My name is Rick and it’s been four minutes since my last cigarette.
My mother was 59 when she died of lung cancer in 1973. My brother Max, who restricted his smoking to those little Colt cigars when he worked in his art studio in the backyard of his home, was 64 when the same disease robbed us of his immense talents in 2006. Another brother was diagnosed in stage 4 last summer, months after his 72nd birthday, a cruel, callous, cold-hearted curse bequeathed six months after he quit.
On the positive, personal side, it appears our family history for expiration dates is curving upward. My father smoked into his 90s, only stopping after fractures from a fall laid him up in hospital for a couple of weeks. I think of dad telling me how easy it was to finally quit occasionally when I’m standing at the top of a long flight of stairs.
Maybe it will be my nemesis, Dr. Richard Stanwick, who finally forces my hand after his war on smokers restricts us to seeking solace in secret caves. Even though the degree of hatred in the voice of a woman 50 feet away who screamed at me “I hope you die of cancer!” while I was puffing away in the rain recently rocked me, it wasn’t enough to push me over the edge.
During my daily battles with the habit from hell, the money that goes up in smoke rarely enters the equation. Addicts don’t crumble under the weight of monetary considerations, and it’s become easier to shrug off the waste as my frugality increases with age. I am a minimalist when it comes to clothes, entertainment, a host of bad habits and, as should be painfully obvious to regular readers, all forms of self-improvement tapes, books, DVDs and therapies.
The reasons for quitting are myriad and profound, starting with the bride, who has gifted me with so many reasons to live, including finding another use for the silver cigarette case she gave me on our wedding day 25 years ago this September. I know how much she loathes the filthy habit, how hard it’s been for her to deal with my encyclopedia of failures.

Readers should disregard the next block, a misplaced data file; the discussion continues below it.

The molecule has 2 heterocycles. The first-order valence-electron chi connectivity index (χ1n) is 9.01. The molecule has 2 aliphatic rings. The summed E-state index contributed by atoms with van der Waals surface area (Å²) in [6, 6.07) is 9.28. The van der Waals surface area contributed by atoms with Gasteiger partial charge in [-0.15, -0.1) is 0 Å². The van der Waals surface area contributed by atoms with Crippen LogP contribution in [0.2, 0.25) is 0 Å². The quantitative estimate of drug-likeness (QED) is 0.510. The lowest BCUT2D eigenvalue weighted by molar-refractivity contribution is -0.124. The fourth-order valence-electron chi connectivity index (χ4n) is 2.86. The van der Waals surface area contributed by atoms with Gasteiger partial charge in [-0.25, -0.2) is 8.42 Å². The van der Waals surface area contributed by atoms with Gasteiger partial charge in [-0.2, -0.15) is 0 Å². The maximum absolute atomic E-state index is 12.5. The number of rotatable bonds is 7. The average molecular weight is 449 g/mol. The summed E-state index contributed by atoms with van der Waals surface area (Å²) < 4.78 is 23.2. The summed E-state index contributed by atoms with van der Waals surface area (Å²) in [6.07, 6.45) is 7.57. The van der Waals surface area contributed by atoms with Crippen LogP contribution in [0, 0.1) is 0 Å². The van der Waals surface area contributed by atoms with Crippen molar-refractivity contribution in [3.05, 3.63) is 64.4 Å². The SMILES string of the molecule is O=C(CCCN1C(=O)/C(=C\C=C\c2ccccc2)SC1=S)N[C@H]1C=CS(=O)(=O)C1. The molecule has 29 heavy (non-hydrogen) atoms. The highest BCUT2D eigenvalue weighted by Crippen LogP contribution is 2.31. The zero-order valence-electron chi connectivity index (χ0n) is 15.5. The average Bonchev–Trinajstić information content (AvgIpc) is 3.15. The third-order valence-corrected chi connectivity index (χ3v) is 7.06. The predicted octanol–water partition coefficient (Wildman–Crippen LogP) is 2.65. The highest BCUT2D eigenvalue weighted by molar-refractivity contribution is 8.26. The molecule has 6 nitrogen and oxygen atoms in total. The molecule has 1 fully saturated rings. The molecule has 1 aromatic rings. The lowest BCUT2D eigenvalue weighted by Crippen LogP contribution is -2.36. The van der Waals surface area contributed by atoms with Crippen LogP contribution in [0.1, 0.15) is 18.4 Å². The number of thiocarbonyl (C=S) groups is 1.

Then there’s my son, Chris, who rarely says a word about it because he’s never one to waste words doomed to fall on deaf ears. My collection of family and friends factor in as well, along with the buzz from living a journalist’s dream this column provides. The crux of the conundrum is that whenever I step back far enough to analyze the whys of that ceremonial last cigarette, I can’t get past the starting gate. The combination of the fear that I won’t be able to handle what it’s like coupled with the dread of another fruitless attempt has short circuited all efforts so far.
That’s what pushed me through more than 2,500 tortured words and a month’s worth of Rickter Scales more painful for both of us than anything the bride has edited up until now. Thanks for hanging in and hey, if you happen to know of a can’t-miss cure or have a suggestion that even borders on the absurd, we’d like to hear from you.
Rick Stiebel is a semi-retired local journalist.